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Senator McCain: Bill Threatens Dietary Supplements

On Monday, Senator McCain released a Senate Floor Statement defending his Dietary Supplement Safety Act of 2010. He lashed out at "opponents of the bill and their well-paid Washington lobbyists" who have "spread false statements and rumors about the legislation".

OK. So what are these alleged "false statements and rumors"?

McCain again:

"Opponents have stated that the legislation would seek to limit consumers' ability to purchase dietary supplements, vitamins, or prescription drugs. That is completely false . If you take a vitamin now, this bill will in no way restrict your ability to take that vitamin."

McCain clearly hasn't read his own bill. Perhaps he needs a plain English version. Under current law, the FDA cannot arbitrarily ban a supplement that was sold prior to October 15, 1994, the date that the Dietary Supplement Health and Education Act (DSHEA) was passed. McCain's bill wipes out that protection. What supplements would be legal to sell if this bill passes? Only those supplements "included on [a] list prepared, published, and maintained by the [FDA]". In other words, traditional (pre 1994) supplements would no longer be protected. The FDA would have arbitrary power to choose permitted supplements and (importantly) supplement doses.

Senator McCain is engaging in patent falsehoods here, not the critics. And let's not forget: the FDA has repeatedly shown its hostility to supplements and favoritism toward drugs (perhaps because drugs pay the FDA's bills). An FDA with arbitrary power over supplements could very well be expected to institute a European style regulatory regime, one that restricts the amount of beta carotene in a supplement to what is available from half a carrot. Sound ridiculous? It is happening right now in Europe, and the FDA is in close touch with the European regulators.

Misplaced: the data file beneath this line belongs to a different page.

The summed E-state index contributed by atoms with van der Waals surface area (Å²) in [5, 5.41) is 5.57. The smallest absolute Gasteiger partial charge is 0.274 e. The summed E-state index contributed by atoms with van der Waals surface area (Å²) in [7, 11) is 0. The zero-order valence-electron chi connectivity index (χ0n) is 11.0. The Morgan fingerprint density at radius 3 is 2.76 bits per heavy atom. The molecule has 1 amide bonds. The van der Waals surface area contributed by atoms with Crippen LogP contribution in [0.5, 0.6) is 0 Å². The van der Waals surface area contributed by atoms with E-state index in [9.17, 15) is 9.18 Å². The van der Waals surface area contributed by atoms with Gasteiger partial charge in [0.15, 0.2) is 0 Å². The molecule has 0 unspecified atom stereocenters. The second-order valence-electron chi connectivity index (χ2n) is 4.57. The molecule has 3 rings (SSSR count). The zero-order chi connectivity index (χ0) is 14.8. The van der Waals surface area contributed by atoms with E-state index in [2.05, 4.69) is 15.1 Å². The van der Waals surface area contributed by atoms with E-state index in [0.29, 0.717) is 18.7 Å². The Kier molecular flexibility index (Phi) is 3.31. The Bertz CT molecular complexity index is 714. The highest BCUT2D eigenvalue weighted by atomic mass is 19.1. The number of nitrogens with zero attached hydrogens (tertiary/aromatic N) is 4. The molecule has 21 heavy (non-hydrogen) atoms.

McCain touches on just this point. He says that "Opponents also claim the bill establishes a new regulatory structure for dietary supplements. That is completely false." But it's not false; it's true. The broad regulatory framework for supplements at the moment is provided by DSHEA. McCain's bill guts the protections provided by DSHEA and gives the FDA complete and arbitrary authority. If that isn't a new regulatory structure, what is?

Until now, supplement producers have also been allowed to market a "new dietary ingredient", that is, one not sold as a supplement prior to 1994, if it has been "in the food supply as an article used for food in a form not chemically altered." McCain's bill also wipes this out. If passed, supplement producers would have to prove the safety of the ingredient to the satisfaction of the FDA even if the item has been in food for millennia. This is a big change. But McCain still insists that it isn't a new regulatory structure. Need we add that the FDA almost never agrees that a supplement has been proven safe? The Agency wants full drug trials, but who can afford to pay for full drug trials on a non-patentable substance? Are we going to end up paying $100 for a supplement tablet?